“My Journey back to Vietnam” with Sarah Blum

  • Sun Mar 31st, 2019 12:07pm
  • Life

Submitted by San Juan Islands Museum of Art

Sarah Blum, who has worked with post-traumatic stress disorder and trauma resolution in US military veterans, will be speaking in Friday Harbor on Sunday, April 7. She will speak from her experience as a nurse in Vietnam, as a psychotherapist and PTSD survivor. “Journey Back to Vietnam” will be free to all wanting to learn more about trauma resolution. The talk is from 1-3 p.m. at the San Juan Island Grange, 152 First Street in Friday Harbor. Blum’s presentation is part of the Art As A Voice Series at the San Juan Islands Museum of Art.

Blum is a decorated nurse and Vietnam veteran who earned the Army Commendation Medal serving as an operating room nurse at the 12th Evacuation Hospital Cu Chi, at the height of the fighting in 1967. Of returning home, Blum writes:

“It was late at night and I was so glad to finally have someone glad to see me. The next day I had my first experience of culture shock when I was on the way to the hospital to visit my friend Bea and an ambulance went by with the siren blaring. I instinctively dove into the foot-well of the car, as though expecting an attack. My friend Ellie was shocked by my reaction and so was I. Later we went into a supermarket and when I stepped onto the pad in front of the door and the door suddenly flew open, I jumped back. It took me awhile to acclimate back into society.”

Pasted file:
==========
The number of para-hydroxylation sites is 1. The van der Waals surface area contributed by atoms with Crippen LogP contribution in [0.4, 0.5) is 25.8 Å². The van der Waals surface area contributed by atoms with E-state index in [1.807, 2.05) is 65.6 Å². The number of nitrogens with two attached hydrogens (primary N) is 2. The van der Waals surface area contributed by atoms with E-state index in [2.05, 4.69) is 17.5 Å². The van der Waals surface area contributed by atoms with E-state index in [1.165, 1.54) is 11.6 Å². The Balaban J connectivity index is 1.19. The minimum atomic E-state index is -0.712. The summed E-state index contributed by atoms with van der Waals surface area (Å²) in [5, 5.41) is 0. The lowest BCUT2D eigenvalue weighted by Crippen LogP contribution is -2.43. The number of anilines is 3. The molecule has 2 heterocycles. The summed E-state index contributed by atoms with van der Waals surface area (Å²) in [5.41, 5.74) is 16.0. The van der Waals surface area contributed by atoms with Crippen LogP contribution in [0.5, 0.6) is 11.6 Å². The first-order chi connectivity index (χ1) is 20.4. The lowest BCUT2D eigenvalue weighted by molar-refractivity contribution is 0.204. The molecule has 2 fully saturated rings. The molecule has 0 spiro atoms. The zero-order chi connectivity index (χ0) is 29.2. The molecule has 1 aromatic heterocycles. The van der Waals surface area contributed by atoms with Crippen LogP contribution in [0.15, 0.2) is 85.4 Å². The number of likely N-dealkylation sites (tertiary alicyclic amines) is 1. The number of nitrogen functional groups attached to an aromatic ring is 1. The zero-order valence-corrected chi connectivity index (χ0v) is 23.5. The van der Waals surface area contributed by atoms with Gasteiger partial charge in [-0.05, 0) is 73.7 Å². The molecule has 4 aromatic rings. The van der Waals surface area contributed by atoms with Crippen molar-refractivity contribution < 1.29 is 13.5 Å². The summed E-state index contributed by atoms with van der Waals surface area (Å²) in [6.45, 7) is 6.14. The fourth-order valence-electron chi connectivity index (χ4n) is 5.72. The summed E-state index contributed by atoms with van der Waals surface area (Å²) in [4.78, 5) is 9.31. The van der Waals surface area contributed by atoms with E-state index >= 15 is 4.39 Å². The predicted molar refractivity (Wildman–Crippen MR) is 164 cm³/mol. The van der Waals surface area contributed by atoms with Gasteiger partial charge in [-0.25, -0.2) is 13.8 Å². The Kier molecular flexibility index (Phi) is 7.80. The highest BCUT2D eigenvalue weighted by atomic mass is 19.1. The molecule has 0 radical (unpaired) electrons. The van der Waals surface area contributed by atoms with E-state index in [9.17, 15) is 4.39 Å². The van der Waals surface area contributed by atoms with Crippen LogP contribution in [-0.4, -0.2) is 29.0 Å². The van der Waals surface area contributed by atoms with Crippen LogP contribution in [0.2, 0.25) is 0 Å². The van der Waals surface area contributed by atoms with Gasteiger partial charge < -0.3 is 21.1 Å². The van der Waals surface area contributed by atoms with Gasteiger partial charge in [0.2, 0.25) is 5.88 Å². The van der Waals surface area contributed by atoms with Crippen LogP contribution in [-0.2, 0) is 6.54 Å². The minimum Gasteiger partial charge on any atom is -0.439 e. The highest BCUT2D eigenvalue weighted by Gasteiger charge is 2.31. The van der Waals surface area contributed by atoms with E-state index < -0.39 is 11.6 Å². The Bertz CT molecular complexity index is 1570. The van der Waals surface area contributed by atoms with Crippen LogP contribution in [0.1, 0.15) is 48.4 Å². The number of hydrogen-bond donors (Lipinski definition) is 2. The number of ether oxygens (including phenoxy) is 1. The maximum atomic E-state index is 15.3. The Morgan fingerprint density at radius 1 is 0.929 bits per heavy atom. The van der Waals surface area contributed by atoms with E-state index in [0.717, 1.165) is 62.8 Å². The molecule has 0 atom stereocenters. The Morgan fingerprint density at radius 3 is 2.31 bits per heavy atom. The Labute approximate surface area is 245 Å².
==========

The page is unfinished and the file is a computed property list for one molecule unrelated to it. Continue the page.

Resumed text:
Blum was awarded the Certificate of Achievement for exemplary service as head nurse of the orthopedic ward at Madigan Army Hospital in 1968, where she was also the assistant director of nursing in 1970. She received her Bachelor’s Degree, Summa Cum Laude, from Seattle University and her Master’s, Cum Laude, from the University of Washington.

Blum was one of the first two women elected to the National Board of Directors of the Vietnam Veterans of America in 1983, and successfully lobbied Congress to study the connection between Agents Orange, Blue, White and Purple and birth defects in the children of women Vietnam veterans. KING and KOMO TV did specials on Sarah’s work during 1984-1985.

This talk is part of the exhibitions “MY WAR: Wartime Photographs by Vietnam Veterans” and “A War Never Ends” at the SJIMA opening on April 5, and will be shown until June 3. Museum hours are Friday-Monday from 11-5. Admission is $10 with members and those 18 and under entering free. Mondays are Pay As You Can Days. For info, sjima.org.